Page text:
November 27, 2021

2 thoughts on “States, Hospitals Urge DC Circ. To Allow ACA Subsidies

  1. I find it disconcerting that some have no more respect for rule of law and separation of powers that they would try to persuade the courts to “re-write” a law by pretending it means (or assuming it was an oversight) something other than what is says; assuming that it really means all exchanges are eligible for subsidies. Although disheartening, this is not unexpected from those that feed at the government trough.

    The law is clear and the court should make it clear that it is not their role to add to or subtract from existing legislation to make it fit an agenda. They should uphold the original language as if it means what it says, then kick it back to the congress to grapple with. The law can be amended by the congress if that is the will of the people’s house. But we all know that progressives don’t care about rule of law or constitution when it gets in the way of advancing their agenda.

    The deep roots of the moral hazard that is driving this are obvious. Our entire healthcare financing system depends on a complex layer of third-party reimbursements because the billing cycle is hinged to it. Furthermore, in the case of many hospitals their dependence on revenue from claims submitted to government payers is do or die. The way the financing system works, it guarantees mutually assured economic destruction if the payer contracts aren’t valid. Who gets left out of this mess? The patient that needs care. They have become an inconvenient pawn required to submit a claim

    Money should follow people. If tax subsidies and tax credits are assigned to individuals rather than “insurance” policies, then we wouldn’t be in this mess. We wouldn’t have to lobby the feds for “our fair share” of the pie. Crony “CRAPITALISM”, to quote Dr. Keith Smith, at it’s best. What a mess. An avoidable mess!

  2. Reblogged this on THE SOVEREIGN PATIENT and commented:
    I find it disconcerting that some have no more respect for rule of law and separation of powers that they would try to persuade the courts to “re-write” a law by pretending it means (or assuming it was an oversight) something other than what is says; assuming that it really means all exchanges are eligible for subsidies. Although disheartening, this is not unexpected from those that feed at the government trough.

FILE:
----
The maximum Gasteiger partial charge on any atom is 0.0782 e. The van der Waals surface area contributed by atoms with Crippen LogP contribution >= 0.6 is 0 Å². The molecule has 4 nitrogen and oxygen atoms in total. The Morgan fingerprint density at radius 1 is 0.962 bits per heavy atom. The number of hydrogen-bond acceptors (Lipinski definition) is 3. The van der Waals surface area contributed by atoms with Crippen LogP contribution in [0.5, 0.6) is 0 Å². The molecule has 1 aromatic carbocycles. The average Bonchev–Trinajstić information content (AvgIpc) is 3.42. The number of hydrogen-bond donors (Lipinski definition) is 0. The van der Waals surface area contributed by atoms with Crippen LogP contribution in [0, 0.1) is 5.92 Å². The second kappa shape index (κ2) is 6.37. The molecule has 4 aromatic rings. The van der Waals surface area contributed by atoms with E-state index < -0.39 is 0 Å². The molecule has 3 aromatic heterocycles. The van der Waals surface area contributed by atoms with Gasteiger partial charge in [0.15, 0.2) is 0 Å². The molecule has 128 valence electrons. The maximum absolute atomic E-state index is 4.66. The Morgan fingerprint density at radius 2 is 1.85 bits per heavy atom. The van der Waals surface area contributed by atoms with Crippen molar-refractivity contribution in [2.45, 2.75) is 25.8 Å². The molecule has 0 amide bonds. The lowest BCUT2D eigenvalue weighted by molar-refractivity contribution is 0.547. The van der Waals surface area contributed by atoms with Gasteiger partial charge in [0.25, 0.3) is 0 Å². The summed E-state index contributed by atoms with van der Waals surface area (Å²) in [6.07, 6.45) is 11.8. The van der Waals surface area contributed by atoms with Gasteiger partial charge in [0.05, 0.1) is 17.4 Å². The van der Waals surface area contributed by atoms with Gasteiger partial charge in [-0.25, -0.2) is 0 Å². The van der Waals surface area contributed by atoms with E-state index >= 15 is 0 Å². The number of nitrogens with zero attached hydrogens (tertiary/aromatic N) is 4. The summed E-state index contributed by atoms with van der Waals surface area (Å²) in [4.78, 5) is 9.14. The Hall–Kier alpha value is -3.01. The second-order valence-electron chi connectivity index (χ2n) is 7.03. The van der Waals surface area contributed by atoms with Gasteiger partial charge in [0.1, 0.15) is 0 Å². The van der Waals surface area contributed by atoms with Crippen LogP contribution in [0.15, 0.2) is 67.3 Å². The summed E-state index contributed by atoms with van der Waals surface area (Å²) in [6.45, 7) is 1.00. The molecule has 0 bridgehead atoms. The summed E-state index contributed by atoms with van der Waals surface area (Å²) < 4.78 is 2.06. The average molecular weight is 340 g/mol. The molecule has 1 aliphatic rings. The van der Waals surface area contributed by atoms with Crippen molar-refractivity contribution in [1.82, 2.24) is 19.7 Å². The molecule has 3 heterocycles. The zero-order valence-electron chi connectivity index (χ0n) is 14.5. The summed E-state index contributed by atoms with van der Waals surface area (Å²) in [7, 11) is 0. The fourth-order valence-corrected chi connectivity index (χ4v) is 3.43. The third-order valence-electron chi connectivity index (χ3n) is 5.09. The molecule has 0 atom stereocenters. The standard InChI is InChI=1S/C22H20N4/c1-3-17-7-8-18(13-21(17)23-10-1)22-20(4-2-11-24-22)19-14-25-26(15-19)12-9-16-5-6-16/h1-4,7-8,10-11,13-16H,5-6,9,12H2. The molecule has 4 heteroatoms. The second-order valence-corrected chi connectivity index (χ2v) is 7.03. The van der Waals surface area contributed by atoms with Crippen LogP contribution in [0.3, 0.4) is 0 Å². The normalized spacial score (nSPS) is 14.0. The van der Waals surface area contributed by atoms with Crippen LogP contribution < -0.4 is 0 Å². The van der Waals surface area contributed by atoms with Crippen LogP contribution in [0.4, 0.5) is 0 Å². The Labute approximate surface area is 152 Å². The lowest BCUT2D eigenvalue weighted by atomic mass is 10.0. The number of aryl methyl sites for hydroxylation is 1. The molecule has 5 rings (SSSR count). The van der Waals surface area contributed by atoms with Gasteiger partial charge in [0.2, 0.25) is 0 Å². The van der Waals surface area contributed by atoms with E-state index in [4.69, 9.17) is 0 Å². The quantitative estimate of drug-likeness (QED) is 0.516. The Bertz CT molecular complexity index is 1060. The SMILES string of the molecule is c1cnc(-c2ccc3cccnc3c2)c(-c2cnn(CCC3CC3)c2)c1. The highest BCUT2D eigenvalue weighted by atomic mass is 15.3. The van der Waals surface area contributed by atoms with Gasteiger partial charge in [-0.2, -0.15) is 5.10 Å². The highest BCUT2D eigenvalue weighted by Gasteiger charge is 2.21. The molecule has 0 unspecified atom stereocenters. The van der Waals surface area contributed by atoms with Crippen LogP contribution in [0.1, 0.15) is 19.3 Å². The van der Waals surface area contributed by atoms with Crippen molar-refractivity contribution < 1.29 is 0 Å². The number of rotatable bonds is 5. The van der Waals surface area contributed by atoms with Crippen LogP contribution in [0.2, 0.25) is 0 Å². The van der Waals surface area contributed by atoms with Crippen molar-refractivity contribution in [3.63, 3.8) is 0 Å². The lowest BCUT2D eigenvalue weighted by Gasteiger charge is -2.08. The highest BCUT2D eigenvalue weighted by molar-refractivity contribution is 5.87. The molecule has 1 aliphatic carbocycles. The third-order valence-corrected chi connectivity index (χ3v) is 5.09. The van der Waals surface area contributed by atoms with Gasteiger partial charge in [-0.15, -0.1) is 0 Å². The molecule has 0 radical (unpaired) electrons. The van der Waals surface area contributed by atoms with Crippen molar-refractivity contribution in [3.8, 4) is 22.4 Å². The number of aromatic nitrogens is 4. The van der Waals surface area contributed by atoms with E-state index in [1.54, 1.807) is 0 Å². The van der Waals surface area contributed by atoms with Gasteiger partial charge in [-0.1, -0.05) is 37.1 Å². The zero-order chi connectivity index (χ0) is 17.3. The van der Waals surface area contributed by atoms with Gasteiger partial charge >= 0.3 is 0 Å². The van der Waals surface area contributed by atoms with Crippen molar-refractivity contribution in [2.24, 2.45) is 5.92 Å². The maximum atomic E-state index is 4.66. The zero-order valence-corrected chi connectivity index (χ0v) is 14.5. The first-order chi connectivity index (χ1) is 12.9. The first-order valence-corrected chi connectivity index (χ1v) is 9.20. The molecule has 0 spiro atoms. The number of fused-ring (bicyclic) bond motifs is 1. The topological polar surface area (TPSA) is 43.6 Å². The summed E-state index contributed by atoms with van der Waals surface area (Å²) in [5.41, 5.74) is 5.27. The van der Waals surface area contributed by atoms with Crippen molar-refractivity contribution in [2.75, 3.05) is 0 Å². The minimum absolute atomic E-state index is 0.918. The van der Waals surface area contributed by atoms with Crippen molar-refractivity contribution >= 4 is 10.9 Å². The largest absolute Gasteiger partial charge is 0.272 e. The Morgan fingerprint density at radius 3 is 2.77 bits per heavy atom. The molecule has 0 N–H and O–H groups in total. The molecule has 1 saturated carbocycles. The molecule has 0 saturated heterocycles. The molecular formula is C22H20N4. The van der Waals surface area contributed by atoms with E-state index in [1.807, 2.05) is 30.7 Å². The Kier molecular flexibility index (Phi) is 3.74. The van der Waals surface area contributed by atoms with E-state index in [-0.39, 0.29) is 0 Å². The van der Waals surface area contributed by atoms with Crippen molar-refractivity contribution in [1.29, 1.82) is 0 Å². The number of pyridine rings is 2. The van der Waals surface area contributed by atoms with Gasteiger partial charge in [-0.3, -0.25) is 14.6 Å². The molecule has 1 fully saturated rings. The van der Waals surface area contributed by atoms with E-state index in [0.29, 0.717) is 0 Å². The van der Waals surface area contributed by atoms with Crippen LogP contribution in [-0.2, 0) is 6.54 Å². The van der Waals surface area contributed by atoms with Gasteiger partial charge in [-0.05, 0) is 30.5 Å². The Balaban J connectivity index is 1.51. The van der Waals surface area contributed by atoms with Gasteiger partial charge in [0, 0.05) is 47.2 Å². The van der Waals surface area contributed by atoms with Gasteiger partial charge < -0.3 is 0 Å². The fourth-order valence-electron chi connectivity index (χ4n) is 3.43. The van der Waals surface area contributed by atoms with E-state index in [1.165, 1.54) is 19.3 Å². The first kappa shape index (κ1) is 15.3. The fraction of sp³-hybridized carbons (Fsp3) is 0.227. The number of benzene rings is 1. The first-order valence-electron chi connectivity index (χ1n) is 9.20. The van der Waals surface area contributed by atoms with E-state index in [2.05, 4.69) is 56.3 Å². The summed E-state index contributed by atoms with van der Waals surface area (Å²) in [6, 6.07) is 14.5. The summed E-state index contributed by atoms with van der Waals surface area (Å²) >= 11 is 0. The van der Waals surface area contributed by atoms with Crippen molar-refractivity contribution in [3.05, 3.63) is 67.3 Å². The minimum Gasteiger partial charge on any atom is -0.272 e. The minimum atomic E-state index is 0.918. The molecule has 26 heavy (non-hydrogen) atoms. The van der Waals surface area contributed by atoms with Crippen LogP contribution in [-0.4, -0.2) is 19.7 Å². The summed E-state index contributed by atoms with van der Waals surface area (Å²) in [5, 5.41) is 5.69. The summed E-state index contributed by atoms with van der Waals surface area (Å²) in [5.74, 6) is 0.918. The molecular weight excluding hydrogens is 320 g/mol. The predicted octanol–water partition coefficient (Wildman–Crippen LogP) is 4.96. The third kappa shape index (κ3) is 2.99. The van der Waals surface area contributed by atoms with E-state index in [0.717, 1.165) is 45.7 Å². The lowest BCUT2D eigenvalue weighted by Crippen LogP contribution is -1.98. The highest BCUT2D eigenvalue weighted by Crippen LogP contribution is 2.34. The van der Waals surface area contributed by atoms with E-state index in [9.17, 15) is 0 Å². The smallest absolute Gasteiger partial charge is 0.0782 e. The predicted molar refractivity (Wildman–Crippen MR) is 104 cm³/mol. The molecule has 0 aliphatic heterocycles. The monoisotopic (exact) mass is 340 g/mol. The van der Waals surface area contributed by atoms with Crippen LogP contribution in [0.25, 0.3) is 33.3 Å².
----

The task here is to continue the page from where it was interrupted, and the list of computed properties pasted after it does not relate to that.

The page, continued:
The law is clear and the court should make it clear that it is not their role to add to or subtract from existing legislation to make it fit an agenda. They should uphold the original language as if it means what it says, then kick it back to the congress to grapple with. The law can be amended by the congress if that is the will of the people’s house. But we all know that progressives don’t care about rule of law or constitution when it gets in the way of advancing their agenda.

    The deep roots of the moral hazard that is driving this are obvious. Our entire healthcare financing system depends on a complex layer of third-party reimbursements because the billing cycle is hinged to it. Furthermore, in the case of many hospitals their dependence on revenue from claims submitted to government payers is do or die. The way the financing system works, it guarantees mutually assured economic destruction if the payer contracts aren’t valid. Who gets left out of this mess? The patient that needs care. They have become an inconvenient pawn required to submit a claim

    Money should follow people. If tax subsidies and tax credits are assigned to individuals rather than “insurance” policies, then we wouldn’t be in this mess. We wouldn’t have to lobby the feds for “our fair share” of the pie. Crony “CRAPITALISM”, to quote Dr. Keith Smith, at it’s best. What a mess. An avoidable mess!

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